Come, Philomele, that sing'st of ravishment

"Come, Philomele, that sing'st of ravishment,
Make thy sad grove in my dishevelled hair.
As the dank earth weeps at thy languishment,
So I at each sad strain will strain a tear,
And with deep groans the diapason bear;
For burthen-wise I'll hum on Tarquin still,
While thou on Tereus descants better skill;

"And whiles against a thorn thou bear'st thy part
To keep thy sharp woes waking, wretched I,
To imitate thee well, against my heart
Will fix a sharp knife to affright mine eye;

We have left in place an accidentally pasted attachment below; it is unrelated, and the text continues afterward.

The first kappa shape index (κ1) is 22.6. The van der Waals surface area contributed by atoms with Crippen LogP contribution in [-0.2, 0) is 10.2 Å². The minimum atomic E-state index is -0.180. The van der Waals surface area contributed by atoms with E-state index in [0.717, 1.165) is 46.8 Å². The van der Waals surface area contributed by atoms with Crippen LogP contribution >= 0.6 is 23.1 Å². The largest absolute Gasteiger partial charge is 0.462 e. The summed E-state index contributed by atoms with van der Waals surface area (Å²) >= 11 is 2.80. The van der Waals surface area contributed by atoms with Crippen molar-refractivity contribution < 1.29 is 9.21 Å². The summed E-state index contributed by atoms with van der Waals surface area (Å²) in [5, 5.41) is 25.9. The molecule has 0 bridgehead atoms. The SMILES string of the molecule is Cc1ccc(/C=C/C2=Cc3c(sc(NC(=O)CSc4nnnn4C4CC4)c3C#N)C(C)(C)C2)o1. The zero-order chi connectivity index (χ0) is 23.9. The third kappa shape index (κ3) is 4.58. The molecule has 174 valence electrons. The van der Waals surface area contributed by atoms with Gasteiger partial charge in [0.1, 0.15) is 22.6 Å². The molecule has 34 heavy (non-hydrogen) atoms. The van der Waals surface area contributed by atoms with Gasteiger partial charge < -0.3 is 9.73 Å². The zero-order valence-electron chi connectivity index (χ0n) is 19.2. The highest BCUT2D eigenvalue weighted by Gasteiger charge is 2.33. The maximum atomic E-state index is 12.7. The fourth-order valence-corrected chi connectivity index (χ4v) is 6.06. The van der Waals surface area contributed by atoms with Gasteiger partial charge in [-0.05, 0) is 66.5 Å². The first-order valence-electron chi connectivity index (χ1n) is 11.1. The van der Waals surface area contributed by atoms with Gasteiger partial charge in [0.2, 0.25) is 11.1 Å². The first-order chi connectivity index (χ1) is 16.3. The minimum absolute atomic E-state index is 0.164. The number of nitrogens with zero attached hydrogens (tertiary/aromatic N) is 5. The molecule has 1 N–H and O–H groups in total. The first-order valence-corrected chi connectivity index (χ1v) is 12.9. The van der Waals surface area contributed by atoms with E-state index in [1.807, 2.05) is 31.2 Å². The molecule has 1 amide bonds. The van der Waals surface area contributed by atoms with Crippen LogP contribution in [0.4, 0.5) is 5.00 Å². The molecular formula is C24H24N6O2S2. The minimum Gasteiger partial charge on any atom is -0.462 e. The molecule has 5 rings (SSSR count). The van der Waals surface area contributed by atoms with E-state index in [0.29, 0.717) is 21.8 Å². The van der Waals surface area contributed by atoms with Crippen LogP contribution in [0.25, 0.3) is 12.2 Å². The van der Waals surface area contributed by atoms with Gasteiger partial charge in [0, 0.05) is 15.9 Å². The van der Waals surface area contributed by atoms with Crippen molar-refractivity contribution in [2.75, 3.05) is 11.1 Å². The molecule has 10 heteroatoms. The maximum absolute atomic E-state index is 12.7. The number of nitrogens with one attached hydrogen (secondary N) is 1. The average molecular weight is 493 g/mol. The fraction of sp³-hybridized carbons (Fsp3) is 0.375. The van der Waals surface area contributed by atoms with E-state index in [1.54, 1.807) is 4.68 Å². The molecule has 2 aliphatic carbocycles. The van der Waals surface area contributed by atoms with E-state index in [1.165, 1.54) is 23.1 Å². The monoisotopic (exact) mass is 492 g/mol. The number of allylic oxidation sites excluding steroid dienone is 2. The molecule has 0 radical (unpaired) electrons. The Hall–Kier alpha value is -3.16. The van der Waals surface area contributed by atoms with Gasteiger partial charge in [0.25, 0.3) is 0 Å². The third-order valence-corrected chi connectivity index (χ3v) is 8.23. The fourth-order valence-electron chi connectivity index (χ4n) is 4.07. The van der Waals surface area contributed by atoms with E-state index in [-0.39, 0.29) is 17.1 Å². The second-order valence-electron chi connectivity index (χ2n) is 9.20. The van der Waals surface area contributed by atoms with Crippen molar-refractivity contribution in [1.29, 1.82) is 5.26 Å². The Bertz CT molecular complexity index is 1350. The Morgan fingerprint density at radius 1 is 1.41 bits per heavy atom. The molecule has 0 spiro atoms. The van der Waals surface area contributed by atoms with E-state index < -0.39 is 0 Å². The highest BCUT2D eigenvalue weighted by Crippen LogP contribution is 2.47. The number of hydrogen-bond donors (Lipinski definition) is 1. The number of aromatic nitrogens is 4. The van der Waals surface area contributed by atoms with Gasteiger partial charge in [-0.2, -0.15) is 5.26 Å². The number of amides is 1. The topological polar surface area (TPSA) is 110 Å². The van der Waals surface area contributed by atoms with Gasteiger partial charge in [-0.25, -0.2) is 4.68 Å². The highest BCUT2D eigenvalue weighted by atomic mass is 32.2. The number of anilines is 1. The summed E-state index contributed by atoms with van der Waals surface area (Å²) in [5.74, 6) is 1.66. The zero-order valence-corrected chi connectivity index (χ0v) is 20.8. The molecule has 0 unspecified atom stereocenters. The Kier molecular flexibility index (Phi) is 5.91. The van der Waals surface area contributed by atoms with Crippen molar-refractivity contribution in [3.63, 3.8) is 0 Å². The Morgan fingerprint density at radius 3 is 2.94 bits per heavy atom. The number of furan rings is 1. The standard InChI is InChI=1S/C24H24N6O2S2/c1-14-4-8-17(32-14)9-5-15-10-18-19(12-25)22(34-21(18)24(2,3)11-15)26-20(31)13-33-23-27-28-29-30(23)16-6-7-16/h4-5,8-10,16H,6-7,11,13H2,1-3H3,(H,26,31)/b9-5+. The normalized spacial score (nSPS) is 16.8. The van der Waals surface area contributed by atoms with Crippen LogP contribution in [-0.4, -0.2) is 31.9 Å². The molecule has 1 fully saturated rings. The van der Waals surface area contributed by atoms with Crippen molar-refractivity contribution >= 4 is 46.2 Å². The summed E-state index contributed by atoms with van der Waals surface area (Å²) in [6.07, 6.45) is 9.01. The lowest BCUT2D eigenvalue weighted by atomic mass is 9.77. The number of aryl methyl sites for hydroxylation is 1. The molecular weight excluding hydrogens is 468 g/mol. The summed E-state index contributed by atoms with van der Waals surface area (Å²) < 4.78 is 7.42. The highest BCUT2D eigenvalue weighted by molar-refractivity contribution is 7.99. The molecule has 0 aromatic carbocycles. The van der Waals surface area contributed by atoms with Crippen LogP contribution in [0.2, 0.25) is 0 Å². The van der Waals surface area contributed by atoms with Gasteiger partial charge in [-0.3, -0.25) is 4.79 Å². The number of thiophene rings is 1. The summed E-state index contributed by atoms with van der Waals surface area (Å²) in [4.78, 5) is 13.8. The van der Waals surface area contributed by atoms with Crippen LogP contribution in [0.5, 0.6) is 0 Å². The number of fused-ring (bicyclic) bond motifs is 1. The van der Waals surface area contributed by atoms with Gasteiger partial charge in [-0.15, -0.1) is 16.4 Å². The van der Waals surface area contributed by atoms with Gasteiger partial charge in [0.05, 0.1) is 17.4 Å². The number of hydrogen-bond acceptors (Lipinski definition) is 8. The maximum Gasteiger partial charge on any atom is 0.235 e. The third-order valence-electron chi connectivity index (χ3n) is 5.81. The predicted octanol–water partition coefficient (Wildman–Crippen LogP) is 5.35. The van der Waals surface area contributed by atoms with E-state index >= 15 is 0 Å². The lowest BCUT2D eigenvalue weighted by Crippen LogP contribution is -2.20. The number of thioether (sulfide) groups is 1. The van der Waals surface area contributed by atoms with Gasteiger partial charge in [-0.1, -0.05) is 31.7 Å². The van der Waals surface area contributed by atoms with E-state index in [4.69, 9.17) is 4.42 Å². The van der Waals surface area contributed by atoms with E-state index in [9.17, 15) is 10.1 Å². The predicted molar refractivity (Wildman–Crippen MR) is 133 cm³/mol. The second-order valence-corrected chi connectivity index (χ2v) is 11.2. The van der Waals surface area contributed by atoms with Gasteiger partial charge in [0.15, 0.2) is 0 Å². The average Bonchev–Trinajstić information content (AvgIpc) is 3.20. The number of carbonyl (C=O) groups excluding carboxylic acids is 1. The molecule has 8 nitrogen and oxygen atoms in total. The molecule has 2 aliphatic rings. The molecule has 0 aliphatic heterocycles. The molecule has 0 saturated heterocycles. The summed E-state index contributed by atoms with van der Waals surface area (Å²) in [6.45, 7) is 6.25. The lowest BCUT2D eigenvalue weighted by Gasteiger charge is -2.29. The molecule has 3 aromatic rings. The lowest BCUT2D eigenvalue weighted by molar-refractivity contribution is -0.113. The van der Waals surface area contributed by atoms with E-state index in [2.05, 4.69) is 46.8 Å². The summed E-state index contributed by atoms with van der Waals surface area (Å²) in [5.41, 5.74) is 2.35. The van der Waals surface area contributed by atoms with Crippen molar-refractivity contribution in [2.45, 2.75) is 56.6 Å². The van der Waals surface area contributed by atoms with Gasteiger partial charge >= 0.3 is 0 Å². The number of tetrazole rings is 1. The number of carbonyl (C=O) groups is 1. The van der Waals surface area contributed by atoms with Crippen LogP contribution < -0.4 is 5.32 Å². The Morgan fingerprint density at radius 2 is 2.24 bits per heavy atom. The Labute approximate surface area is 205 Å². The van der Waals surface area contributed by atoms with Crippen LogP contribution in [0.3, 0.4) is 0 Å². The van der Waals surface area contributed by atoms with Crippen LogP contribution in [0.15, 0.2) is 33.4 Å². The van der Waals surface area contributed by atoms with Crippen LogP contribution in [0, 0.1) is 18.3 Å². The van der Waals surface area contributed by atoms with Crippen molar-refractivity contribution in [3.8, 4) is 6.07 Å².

Who, if it wink, shall thereon fall and die.
These means, as frets upon an instrument,
Shall tune our heartstrings to true languishment.

"And for, poor bird, thou sing'st not in the day,
As shaming any eye should thee behold,
Some dark deep desert, seated from the way,
That knows not parching heat nor freezing cold,
Will we find out; and there we will unfold
To creatures stern sad tunes, to change their kinds.
Since men prove beasts, let beasts bear gentle minds.
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